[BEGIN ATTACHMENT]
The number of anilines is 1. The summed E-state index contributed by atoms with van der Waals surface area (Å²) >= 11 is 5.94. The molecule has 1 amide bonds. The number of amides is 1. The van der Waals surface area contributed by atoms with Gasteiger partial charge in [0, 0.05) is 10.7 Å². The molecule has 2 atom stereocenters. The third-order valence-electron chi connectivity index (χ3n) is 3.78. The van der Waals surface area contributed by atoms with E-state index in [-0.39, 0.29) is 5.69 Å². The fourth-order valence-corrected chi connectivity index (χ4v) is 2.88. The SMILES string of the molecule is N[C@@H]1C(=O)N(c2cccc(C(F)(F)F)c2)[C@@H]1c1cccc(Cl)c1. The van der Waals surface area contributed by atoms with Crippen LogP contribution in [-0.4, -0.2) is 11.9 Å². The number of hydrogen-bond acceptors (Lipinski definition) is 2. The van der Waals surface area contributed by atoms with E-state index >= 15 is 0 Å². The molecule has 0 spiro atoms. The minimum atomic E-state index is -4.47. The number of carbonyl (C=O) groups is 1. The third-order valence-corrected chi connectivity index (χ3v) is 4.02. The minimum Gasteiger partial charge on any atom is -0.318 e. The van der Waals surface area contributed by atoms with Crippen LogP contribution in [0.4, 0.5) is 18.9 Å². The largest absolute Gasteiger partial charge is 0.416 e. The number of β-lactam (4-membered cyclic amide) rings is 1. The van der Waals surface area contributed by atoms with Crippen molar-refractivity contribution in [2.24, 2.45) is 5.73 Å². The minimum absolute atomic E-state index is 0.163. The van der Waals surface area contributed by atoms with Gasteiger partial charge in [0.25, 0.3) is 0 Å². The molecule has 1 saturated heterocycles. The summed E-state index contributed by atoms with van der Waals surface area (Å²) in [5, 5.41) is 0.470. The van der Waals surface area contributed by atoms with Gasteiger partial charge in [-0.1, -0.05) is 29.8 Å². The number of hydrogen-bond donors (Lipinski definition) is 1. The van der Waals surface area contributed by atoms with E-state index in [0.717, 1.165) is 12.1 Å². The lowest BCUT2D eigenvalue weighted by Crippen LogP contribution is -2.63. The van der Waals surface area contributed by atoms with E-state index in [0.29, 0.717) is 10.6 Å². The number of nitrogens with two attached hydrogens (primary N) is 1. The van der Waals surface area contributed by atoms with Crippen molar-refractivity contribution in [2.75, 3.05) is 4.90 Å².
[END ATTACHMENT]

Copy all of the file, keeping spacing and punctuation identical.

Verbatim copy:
The number of anilines is 1. The summed E-state index contributed by atoms with van der Waals surface area (Å²) >= 11 is 5.94. The molecule has 1 amide bonds. The number of amides is 1. The van der Waals surface area contributed by atoms with Gasteiger partial charge in [0, 0.05) is 10.7 Å². The molecule has 2 atom stereocenters. The third-order valence-electron chi connectivity index (χ3n) is 3.78. The van der Waals surface area contributed by atoms with E-state index in [-0.39, 0.29) is 5.69 Å². The fourth-order valence-corrected chi connectivity index (χ4v) is 2.88. The SMILES string of the molecule is N[C@@H]1C(=O)N(c2cccc(C(F)(F)F)c2)[C@@H]1c1cccc(Cl)c1. The van der Waals surface area contributed by atoms with Crippen LogP contribution in [-0.4, -0.2) is 11.9 Å². The number of hydrogen-bond acceptors (Lipinski definition) is 2. The van der Waals surface area contributed by atoms with E-state index >= 15 is 0 Å². The molecule has 0 spiro atoms. The minimum atomic E-state index is -4.47. The number of carbonyl (C=O) groups is 1. The third-order valence-corrected chi connectivity index (χ3v) is 4.02. The minimum Gasteiger partial charge on any atom is -0.318 e. The van der Waals surface area contributed by atoms with Crippen LogP contribution in [0.4, 0.5) is 18.9 Å². The largest absolute Gasteiger partial charge is 0.416 e. The number of β-lactam (4-membered cyclic amide) rings is 1. The van der Waals surface area contributed by atoms with Crippen molar-refractivity contribution in [2.24, 2.45) is 5.73 Å². The minimum absolute atomic E-state index is 0.163. The van der Waals surface area contributed by atoms with Gasteiger partial charge in [0.25, 0.3) is 0 Å². The molecule has 1 saturated heterocycles. The summed E-state index contributed by atoms with van der Waals surface area (Å²) in [5, 5.41) is 0.470. The van der Waals surface area contributed by atoms with Gasteiger partial charge in [-0.1, -0.05) is 29.8 Å². The number of hydrogen-bond donors (Lipinski definition) is 1. The van der Waals surface area contributed by atoms with E-state index in [0.717, 1.165) is 12.1 Å². The lowest BCUT2D eigenvalue weighted by Crippen LogP contribution is -2.63. The van der Waals surface area contributed by atoms with E-state index in [0.29, 0.717) is 10.6 Å². The number of nitrogens with two attached hydrogens (primary N) is 1. The van der Waals surface area contributed by atoms with Crippen molar-refractivity contribution in [2.75, 3.05) is 4.90 Å².